US Airways' bid for Delta brings uncertainty

Student employee wary of merger but says he'd stick with combined airline

 by Grayson Steinberg
 published on Tuesday, November 28, 2006

Ashley Lowery / THE STATE PRESS
ASU history sophomore Kevin DiFiore works as a US Airways fleet employee at Phoenix Sky Harbor International Airport. He worked for America West Airlines when they merged with US Airways about a year ago. He says the proposed US Airways-Delta Air Lines merger would just be too much.

Kevin DiFiore said he worries mixing Delta Air Lines employees with US Airways workers is a recipe for disaster.
DiFiore, a history sophomore who helps direct planes and load bags for US Airways, opposes a proposed acquisition of bankrupt Delta.
He's already gone through one merger, the 2005 acquisition of US Airways by the former America West Airlines.
Integrating the different workplace cultures of the two airlines has been especially difficult, said DiFiore, who started out two years ago at America West.
"We're still really bitter toward each other," he said.
US Airways, based in Tempe, made an $8 billion cash and stock bid for Delta earlier this month.
The goal is to create a combined airline under the Delta name that would serve more than 350 destinations on five continents and become the dominant airline at more than 100 airports, said US Airways spokeswoman Michelle Mohr.
"You need to strike while the iron is hot, and the time was right for this," Mohr said.
Mohr said she didn't yet know if the combined airline would be based in Tempe or Atlanta, where Delta is headquartered.
"Regardless of headquarters location, the combined airline would have a strong presence in both cities," she said.
Delta has rejected the offer because it hopes to remain an independent company when it emerges from bankruptcy next year, CEO Jerry Grinstein said in a memo to employees.
"I've said before and continue to believe that the history of mergers in the airline industry is almost always one of failure, with overpromise of synergies and underdelivery of results," Grinstein wrote.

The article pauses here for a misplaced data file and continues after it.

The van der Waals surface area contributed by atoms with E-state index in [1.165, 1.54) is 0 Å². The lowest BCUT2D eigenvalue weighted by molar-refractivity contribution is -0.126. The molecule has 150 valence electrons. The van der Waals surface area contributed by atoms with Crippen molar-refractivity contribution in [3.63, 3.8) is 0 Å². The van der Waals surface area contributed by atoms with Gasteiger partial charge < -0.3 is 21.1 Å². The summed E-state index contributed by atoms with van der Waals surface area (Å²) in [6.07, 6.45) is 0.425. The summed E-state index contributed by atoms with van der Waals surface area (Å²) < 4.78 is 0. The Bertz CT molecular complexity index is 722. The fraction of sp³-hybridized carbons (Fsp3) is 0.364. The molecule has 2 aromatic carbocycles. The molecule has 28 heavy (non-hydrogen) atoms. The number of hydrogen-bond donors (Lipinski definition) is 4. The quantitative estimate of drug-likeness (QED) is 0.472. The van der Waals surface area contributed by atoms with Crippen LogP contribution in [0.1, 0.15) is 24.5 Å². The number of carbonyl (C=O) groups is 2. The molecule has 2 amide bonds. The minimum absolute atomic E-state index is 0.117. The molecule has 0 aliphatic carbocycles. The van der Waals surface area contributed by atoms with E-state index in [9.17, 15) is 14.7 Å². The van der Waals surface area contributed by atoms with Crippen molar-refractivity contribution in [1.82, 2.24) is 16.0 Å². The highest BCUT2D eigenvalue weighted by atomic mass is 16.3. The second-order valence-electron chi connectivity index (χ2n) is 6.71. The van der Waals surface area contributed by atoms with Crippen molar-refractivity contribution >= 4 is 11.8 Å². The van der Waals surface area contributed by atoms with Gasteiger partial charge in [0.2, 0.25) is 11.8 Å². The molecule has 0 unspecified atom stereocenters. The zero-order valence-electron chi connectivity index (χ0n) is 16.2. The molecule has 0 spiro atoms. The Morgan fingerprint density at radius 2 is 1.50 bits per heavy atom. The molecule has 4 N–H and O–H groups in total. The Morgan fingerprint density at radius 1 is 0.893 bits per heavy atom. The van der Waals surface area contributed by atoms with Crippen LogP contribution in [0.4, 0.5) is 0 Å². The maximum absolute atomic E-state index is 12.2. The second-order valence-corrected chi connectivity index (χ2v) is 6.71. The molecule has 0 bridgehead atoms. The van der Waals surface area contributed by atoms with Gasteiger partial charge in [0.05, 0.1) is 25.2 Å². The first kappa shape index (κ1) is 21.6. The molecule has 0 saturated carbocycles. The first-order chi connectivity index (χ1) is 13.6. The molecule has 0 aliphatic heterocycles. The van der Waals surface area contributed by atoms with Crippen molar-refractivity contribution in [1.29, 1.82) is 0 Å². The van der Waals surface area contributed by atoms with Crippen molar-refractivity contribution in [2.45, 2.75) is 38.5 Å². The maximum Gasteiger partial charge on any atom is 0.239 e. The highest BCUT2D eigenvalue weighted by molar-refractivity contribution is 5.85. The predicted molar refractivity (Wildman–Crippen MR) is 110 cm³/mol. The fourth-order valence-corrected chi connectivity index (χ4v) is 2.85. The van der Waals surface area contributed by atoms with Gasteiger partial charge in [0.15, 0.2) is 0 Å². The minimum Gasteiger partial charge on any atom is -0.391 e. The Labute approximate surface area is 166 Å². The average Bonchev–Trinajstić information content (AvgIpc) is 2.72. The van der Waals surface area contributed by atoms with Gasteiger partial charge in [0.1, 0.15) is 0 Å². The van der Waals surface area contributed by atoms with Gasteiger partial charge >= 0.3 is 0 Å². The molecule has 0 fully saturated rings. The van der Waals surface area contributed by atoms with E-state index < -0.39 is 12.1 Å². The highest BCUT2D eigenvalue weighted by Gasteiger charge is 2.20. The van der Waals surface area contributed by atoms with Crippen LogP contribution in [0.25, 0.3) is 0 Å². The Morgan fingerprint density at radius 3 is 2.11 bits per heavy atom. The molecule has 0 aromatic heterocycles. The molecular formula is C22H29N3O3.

But US Airways will continue to push for the merger because of the potential benefits, which also include more than $1 billion in cost savings, Mohr said.
If the merger with Delta goes through, passengers won't see much of a change in service, said Bill McCurry, chairman of the Aeronautical Management Technology Department at ASU's Polytechnic campus.
"Both operations are certainly safe," McCurry said. "Delta has an outstanding name in the industry."
But employees might face layoffs because the two airlines wouldn't need all the people or aircraft both currently have, he said.
Mohr said the company doesn't plan any layoffs under the proposed merger, but they might occur under labor agreements between union-represented employees.
Since DiFiore works out of Sky Harbor International Airport, he said he wasn't worried about losing his job because Phoenix would likely remain a major hub.
Workers like DiFiore might actually get a raise because part of the agreement involves moving employees to the highest of the two pay scales in their respective groups, Mohr said.
But DiFiore said he is concerned about rising fares due to less airline competition if the merger went through.
This would make it harder for the acquisition to get approval, he added.
"I don't think other airlines would let it happen," DiFiore said.
US Airways can't speculate on what would happen to fares under a merger, Mohr said.
But under the combination with America West, some fares have been lowered by up to 37 percent, she added.
Professional flight sophomore Matt Bell said fares under a merger with Delta could actually decrease on certain routes due to lower operating costs.
Consumers could also benefit from an airline with more unified routes, he said.
"It would make it easier for people to get around without having to switch flights," Bell said.
But on other routes, a lack of competition and high fuel costs would drive up ticket prices, he said.
If the merger does happen, DiFiore plans to remain with the company because any negative effects won't immediately be apparent.
"The merger [with US Airways] didn't happen overnight," he said.
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